The imperative for the regime remains to secure a deal. It is believed if US sanctions are lifted, this will bring some economic relief for the government. Tehran would be able to access tens of billions of petrodollars trapped in foreign central banks and rapidly ramp up oil exports. For recently elected President, Ebrahim Raisi, a nuclear deal is seen to be the opportunity to deliver on economic promises and hopefully keep the country calm.
Some hardliners within the Iranian regime, however, are willing to risk a no deal situation arguing that what they term a “resistance economy” has prevailed, in spite of the severity of the sanctions regime to date, and that they could continue with this while maintaining social stability.
The extent of social discontent in evidence across the country may contradict such an assessment, but the fact that some inside the regime see toughing it out as an option will be of concern to much of the Iranian population. Tehran has been forced to freeze many longer-term development plans to tackle issues such as water shortages, and the number of protests over the past four-and-a-half years suggests a clear correlation between economic pressure and social unrest.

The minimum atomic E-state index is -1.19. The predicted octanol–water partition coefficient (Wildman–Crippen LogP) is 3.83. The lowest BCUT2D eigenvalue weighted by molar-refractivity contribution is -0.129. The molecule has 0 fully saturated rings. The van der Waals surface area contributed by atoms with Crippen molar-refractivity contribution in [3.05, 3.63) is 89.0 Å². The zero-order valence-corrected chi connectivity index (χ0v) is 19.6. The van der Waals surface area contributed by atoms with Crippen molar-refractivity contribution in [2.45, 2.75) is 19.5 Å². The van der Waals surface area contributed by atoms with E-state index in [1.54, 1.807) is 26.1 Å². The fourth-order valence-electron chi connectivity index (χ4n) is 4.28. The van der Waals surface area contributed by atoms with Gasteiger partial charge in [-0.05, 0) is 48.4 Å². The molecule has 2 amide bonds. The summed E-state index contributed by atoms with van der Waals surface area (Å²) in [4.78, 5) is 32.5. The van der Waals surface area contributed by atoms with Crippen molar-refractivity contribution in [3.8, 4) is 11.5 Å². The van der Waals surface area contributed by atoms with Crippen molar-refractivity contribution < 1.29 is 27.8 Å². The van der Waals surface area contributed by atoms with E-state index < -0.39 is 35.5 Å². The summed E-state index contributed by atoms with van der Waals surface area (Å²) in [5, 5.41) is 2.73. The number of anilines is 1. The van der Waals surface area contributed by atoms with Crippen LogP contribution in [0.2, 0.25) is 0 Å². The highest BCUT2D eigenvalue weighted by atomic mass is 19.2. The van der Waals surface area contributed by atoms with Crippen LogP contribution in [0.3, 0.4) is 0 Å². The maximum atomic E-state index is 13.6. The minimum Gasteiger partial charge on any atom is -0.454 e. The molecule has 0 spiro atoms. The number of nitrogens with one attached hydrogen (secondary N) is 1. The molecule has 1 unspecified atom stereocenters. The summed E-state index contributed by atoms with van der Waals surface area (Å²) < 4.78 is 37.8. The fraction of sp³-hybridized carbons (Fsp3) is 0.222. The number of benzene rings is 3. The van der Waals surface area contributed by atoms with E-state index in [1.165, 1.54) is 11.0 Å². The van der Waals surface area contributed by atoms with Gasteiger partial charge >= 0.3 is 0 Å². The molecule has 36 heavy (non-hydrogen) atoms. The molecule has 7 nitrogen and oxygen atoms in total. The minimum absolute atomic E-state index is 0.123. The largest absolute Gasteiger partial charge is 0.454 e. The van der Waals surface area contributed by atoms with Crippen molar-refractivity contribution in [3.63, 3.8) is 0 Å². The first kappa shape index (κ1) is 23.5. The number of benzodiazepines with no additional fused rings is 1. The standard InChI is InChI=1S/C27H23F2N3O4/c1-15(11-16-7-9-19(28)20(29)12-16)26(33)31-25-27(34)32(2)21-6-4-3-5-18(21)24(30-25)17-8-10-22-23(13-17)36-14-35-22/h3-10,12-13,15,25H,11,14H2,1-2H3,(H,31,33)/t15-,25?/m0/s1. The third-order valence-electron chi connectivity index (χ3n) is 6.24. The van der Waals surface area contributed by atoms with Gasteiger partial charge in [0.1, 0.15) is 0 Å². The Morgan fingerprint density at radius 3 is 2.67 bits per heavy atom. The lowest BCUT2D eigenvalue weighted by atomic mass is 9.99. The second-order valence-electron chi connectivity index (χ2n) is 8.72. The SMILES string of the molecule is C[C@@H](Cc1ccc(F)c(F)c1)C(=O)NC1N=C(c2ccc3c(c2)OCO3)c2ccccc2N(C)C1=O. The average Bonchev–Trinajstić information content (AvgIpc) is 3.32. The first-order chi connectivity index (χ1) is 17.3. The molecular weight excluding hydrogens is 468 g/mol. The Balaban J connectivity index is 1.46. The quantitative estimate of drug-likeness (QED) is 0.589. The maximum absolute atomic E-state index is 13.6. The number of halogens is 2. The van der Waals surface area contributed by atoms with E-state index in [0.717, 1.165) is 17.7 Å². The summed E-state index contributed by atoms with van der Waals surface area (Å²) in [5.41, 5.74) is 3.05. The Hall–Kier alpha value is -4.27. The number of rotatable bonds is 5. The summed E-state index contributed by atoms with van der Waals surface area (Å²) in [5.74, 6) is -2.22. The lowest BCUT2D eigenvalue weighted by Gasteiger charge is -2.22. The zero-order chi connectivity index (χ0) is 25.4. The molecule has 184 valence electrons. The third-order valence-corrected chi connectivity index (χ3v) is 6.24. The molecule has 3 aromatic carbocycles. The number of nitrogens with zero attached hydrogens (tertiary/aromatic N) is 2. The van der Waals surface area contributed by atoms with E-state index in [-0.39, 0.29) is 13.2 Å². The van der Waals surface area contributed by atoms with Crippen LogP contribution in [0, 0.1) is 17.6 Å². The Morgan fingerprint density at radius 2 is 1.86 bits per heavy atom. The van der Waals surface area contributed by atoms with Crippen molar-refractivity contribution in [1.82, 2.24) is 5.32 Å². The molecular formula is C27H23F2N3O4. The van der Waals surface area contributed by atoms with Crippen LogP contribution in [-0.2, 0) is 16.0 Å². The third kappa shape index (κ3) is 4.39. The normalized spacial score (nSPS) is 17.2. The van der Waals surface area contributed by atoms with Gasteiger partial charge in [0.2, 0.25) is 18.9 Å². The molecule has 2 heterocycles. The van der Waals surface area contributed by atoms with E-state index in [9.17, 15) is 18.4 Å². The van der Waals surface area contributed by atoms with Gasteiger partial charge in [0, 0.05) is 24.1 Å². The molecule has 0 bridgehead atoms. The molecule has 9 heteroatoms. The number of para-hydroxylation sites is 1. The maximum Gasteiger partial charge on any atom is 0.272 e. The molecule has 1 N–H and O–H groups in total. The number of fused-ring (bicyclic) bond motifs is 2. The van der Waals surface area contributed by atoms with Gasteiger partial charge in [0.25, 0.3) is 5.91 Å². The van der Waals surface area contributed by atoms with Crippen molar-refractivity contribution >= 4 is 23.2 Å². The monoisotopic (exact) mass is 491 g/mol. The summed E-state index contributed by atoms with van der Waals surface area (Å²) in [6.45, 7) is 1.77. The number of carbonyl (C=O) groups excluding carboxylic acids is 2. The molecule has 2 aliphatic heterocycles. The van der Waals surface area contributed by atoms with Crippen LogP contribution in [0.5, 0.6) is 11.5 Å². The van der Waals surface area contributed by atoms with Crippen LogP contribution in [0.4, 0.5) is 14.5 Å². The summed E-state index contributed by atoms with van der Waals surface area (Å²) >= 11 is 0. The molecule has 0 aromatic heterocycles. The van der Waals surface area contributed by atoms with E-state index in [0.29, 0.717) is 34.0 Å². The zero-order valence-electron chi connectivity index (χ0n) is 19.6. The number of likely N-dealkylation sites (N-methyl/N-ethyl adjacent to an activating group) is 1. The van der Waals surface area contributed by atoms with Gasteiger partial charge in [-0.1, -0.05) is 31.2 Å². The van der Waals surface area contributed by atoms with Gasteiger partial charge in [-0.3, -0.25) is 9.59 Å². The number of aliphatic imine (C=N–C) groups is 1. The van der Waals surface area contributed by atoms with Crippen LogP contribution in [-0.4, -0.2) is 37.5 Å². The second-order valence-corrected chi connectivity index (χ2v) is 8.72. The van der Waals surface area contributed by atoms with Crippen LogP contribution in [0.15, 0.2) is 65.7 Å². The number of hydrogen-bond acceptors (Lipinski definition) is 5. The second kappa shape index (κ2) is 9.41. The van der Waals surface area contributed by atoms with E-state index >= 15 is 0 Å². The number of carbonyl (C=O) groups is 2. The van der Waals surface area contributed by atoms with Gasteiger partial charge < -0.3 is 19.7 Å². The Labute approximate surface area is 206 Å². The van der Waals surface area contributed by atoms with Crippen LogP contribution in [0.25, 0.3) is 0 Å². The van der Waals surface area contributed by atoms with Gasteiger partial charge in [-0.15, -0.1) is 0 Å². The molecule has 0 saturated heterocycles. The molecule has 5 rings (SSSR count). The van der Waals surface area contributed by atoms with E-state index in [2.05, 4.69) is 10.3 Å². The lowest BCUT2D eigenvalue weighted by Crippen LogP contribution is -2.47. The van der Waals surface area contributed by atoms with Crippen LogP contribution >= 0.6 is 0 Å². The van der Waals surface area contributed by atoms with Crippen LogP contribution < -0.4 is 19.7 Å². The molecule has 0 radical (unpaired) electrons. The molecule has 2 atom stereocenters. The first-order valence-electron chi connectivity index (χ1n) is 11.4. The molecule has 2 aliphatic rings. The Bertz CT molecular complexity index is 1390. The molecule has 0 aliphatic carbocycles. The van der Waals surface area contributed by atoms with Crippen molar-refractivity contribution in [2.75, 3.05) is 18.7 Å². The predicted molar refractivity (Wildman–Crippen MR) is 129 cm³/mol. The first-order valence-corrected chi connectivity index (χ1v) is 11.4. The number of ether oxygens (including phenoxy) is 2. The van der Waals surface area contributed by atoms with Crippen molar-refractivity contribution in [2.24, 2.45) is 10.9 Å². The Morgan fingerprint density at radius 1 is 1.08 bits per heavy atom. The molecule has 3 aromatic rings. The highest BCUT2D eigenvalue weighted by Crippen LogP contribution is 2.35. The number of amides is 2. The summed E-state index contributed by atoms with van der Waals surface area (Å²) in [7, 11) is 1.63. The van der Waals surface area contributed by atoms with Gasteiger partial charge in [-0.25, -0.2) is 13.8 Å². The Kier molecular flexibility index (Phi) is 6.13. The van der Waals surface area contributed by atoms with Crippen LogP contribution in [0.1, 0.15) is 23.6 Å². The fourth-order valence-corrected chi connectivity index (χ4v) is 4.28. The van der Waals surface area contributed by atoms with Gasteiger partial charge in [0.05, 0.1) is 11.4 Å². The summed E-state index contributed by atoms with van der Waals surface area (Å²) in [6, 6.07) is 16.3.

The situation in Ukraine has already had an impact upon the likelihood of a deal being agreed. Talks in Vienna which started in April 2021, aimed at reviving the Iran nuclear deal, were suspended recently when Russia insisted that the US sanctions should not be an impediment to its trade with Iran. The Islamic Republic relies on the import of grain, fertilisers, cooking oil, and meat from Russia, which have been abruptly halted. Ironically, the US and its European allies are attempting to leverage pressure on Iran to step in and provide oil and gas to the West to fill the void in supply from Russia.
There is little doubt that the regime in Iran is under pressure due to the deteriorating economic situation. At the same time the West is under pressure to find some accommodation as a result of its issues with Russia. A revival of some form of the JCPoA may well be expedient for both, while at the same time alleviating some of the pressures of poverty from the people of Iran.
Certainly, any deal should be linked to the wider issue of nuclear non-proliferation in the Middle East, as that really would be a major step forward for peace in the region.
Steve Bishop is a longstanding member of the National Executive Council of the Committee for the Defence of the Iranian People’s Rights (CODIR), member of Liberation, writer, blogger, and regular contributor to Liberation Journal.